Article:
Once Zur the Enchanter is safe and sound in play you want to shift your attention to building your resources up. Each attack gives you a new enchantment to beef up your commander or remove a potential threat, and you want to back this up with creatures that synergize well.
Ajani’s Chosen curves right into your turn 4 swing with Zur and starts creating more of a board presence.
Archon of Sun’s Grace creates flyers to help push more damage and keep your life total padded.
Interaction is key for any deck, especially one that has access to the wonderful spells in Esper. Anguished Unmaking is excellent removal and hits just about anything with a very small downside.
Fierce Guardianship offers a free counter once Zur the Enchanter is in play, and both Path to Exile and Swords to Plowshares grant instant-speed 1-mana removal that can be great for flashed-in blockers.
The deck doesn’t run too many counterspells or instant-based removal other than that because the deck doesn’t like passing the turn with mana open, which is something you need to do in a deck trying to accomplish those kinds of goals. This deck has over 52 permanent spells (more than half), so you want to spend your mana developing these cards and making unstoppable creatures.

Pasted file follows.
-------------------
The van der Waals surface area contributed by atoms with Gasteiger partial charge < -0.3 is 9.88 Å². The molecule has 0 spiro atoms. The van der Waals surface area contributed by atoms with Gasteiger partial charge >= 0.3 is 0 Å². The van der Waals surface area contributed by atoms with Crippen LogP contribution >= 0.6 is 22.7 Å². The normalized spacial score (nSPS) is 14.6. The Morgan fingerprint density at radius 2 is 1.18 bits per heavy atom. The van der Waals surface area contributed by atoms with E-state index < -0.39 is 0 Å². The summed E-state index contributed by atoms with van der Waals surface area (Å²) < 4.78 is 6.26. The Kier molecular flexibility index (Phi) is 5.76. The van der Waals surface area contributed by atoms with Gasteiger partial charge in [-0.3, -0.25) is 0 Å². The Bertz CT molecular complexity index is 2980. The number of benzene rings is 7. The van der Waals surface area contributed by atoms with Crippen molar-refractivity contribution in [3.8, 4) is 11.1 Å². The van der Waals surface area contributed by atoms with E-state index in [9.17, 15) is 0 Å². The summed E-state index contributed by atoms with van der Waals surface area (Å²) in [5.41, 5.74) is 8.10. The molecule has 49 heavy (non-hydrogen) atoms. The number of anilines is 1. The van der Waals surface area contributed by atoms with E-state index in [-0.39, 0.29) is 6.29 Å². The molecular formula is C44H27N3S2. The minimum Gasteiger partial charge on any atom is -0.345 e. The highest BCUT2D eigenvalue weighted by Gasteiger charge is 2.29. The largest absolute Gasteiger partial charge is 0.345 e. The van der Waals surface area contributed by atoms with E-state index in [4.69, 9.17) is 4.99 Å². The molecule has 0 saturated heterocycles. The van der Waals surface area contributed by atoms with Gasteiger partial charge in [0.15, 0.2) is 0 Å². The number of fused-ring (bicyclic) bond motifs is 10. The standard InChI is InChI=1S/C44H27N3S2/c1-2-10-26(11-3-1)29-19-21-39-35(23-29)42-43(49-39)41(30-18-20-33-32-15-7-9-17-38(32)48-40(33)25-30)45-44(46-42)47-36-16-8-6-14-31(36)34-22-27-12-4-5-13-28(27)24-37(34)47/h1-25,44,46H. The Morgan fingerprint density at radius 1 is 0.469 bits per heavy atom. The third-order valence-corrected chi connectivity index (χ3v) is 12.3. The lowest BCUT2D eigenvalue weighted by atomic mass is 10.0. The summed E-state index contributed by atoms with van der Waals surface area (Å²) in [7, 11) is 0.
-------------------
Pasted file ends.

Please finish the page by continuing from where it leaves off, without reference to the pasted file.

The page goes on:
There’s a decent amount of removal to be found in the enchantment base. Detention Sphere is one of the better ones since it targets any nonland permanent and any other card with the same name of it. This means you can hit an opponent’s Sol Ring and take out any other players Rings at the same time.
Darksteel Mutation is another great enchantment because it totally nullifies another creature and replaces it with a mediocre blocker. Imprisoned in the Moon essentially does the same thing but gives your opponents a free instead.
Minimus Containment is another one of those exile enchantments that turns nonland permanents it into a Treasure token. This directly incentivizes your opponent to expend the permanent that was hit, possibly removing it before they have access to enchantment removal.
Auras are the bread and butter of this deck. They usually give some small buff on their own, like +1/+1 and indestructible or flying. It’s when they come together and start stacking on a single creature that a juggernaut monstrosity that can 1-shot your opponents with commander damage comes into play.
The best of these auras are cards like Battle Mastery and Daybreak Coronet which both give powerful damage and utility buffs to your creatures. Double strike is not to be underestimated since it instantly turns a decent creature into a must-remove threat.
The lifelink and vigilance from Daybreak Coronet is also just as strong since it greatly bolsters the defensive side of Zur the Enchanter. Not only does it give you copious amounts of life, it also leaves you with an incredible blocker during your opponent’s combat steps.
All that Glitters is also worth mentioning. This aura can easily be a game-ender if you get to attack with it. Combine it with three to four enchantments and double strike, and you’re looking at a +8/+8 buff on your creature.
Below these top enchantments are the many “basic” auras that give powerful buffs but aren’t necessarily game ending. Steel of the Godhead is one of these cards. It’s great—amazing even—but unblockable can only go so far at the end of the day.